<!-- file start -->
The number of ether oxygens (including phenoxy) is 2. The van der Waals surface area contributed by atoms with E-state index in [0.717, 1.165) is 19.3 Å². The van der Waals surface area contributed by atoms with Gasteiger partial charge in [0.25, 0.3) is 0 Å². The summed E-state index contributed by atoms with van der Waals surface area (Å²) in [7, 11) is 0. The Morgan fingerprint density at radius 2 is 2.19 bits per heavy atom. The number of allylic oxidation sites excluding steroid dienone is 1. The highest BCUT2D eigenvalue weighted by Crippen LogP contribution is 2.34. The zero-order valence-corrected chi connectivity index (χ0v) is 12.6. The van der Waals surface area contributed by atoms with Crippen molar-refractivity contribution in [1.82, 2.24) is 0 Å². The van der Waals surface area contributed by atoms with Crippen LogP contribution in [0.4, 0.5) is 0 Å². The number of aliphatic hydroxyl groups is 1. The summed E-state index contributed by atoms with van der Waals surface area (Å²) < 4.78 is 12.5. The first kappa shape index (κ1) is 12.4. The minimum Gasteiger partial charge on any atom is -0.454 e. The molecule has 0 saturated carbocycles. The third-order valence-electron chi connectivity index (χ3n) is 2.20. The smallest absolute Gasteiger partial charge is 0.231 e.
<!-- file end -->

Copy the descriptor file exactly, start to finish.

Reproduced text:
The number of ether oxygens (including phenoxy) is 2. The van der Waals surface area contributed by atoms with E-state index in [0.717, 1.165) is 19.3 Å². The van der Waals surface area contributed by atoms with Gasteiger partial charge in [0.25, 0.3) is 0 Å². The summed E-state index contributed by atoms with van der Waals surface area (Å²) in [7, 11) is 0. The Morgan fingerprint density at radius 2 is 2.19 bits per heavy atom. The number of allylic oxidation sites excluding steroid dienone is 1. The highest BCUT2D eigenvalue weighted by Crippen LogP contribution is 2.34. The zero-order valence-corrected chi connectivity index (χ0v) is 12.6. The van der Waals surface area contributed by atoms with Crippen molar-refractivity contribution in [1.82, 2.24) is 0 Å². The van der Waals surface area contributed by atoms with Crippen LogP contribution in [0.4, 0.5) is 0 Å². The number of aliphatic hydroxyl groups is 1. The summed E-state index contributed by atoms with van der Waals surface area (Å²) < 4.78 is 12.5. The first kappa shape index (κ1) is 12.4. The minimum Gasteiger partial charge on any atom is -0.454 e. The molecule has 0 saturated carbocycles. The third-order valence-electron chi connectivity index (χ3n) is 2.20. The smallest absolute Gasteiger partial charge is 0.231 e.